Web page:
General Dynamics Decision Systems, a business unit of General Dynamics has been awarded a $611 million contract
by the U.S. Coast Guard to modernize its 30- year-old search and rescue communication system. The National Distress and Response System Modernization Project (NDRSMP), called "Rescue 21," will greatly improve the Coast Guard's ability to detect mayday calls from boaters, pinpoint the location of the source and coordinate rescue operations along the 95,000-mile U.S. coastline and interior waterways.
Admiral Thomas H. Collins, Commandant of the Coast Guard, said, "The General Dynamics proposal was evaluated as providing the best overall value to the government that met all of our requirements. We look forward to working with the General Dynamics team so that together, we can provide our Coast Guard personnel and the American public a modern and more capable maritime coastal communication system."
"The new system will take the 'search' out of search and rescue and help the Coast Guard save lives
," said Mark Fried, president of General Dynamics Decision Systems. "General Dynamics looks forward to working closely with the Coast Guard to integrate this critical communication and situational awareness system which will have an immediate and far-reaching impact on the Coast Guard's ability to carry out maritime safety and security along with its other missions."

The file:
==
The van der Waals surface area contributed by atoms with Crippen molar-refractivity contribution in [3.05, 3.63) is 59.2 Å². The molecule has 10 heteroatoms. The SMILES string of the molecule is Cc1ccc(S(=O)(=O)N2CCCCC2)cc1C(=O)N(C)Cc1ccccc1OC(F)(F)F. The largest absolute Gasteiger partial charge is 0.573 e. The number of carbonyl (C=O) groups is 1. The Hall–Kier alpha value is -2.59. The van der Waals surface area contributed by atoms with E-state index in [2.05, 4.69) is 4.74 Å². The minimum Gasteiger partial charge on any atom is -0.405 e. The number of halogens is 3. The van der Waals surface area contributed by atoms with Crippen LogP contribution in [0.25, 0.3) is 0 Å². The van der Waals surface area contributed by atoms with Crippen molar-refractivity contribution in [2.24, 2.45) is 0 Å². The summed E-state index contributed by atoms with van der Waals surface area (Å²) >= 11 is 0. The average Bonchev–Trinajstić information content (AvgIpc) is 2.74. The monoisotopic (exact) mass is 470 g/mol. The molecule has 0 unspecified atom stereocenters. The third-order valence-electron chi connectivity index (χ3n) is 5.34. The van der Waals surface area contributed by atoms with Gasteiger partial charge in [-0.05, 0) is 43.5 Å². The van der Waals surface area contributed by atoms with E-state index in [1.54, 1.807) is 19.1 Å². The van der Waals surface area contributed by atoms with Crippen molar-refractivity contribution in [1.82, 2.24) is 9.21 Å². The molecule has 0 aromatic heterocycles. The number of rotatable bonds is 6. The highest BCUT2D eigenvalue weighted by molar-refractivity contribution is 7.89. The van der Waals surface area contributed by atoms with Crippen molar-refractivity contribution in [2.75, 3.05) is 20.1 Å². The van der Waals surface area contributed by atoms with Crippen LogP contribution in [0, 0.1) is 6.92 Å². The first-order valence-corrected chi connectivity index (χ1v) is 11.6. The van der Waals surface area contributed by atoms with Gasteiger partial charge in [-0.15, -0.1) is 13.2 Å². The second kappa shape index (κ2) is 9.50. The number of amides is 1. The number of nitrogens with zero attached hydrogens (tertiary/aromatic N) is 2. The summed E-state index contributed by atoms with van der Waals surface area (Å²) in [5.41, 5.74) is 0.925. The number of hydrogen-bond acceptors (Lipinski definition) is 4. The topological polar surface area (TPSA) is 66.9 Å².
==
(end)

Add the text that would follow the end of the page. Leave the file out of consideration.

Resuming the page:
The National Distress System is the radio system that mariners use to communicate with the Coast Guard in emergencies. The system covers the U.S. coastline up to 20 miles offshore, including the Great Lakes and other major interior waterways. Currently the Coast Guard cannot hear distress calls from about 14 percent of these areas.
The new system, once fully deployed, will reduce those gaps to less than 2 percent. Using the new system, a mariner in distress will make the equivalent of a '911' call for help, and the Coast Guard will be able to quickly pinpoint the location of the distressed caller, identify the closest rescue vessels and send help faster than it can today.
General Dynamics designed the system architecture under an earlier phase of this program, and then competed for the contract to deploy the system. The system design comprises ground-based installations at approximately 270 Coast Guard facilities, more than 300 radio towers (most of which exist today), new communications equipment on 657 Coast Guard vessels and 3,000 portable radios. Boaters can continue to use the radios they have today to communicate with the Coast Guard.
General Dynamics will deploy the new system to field-test its operational capabilities in the Atlantic City, New Jersey area, and the Eastern Shore region of Maryland during 2003. The next deployments will be in St. Petersburg, Fla., Mobile, Ala., and adjacent regions in Seattle and Port Angeles, Wash. By September 30, 2006 the new system will be installed across the U.S.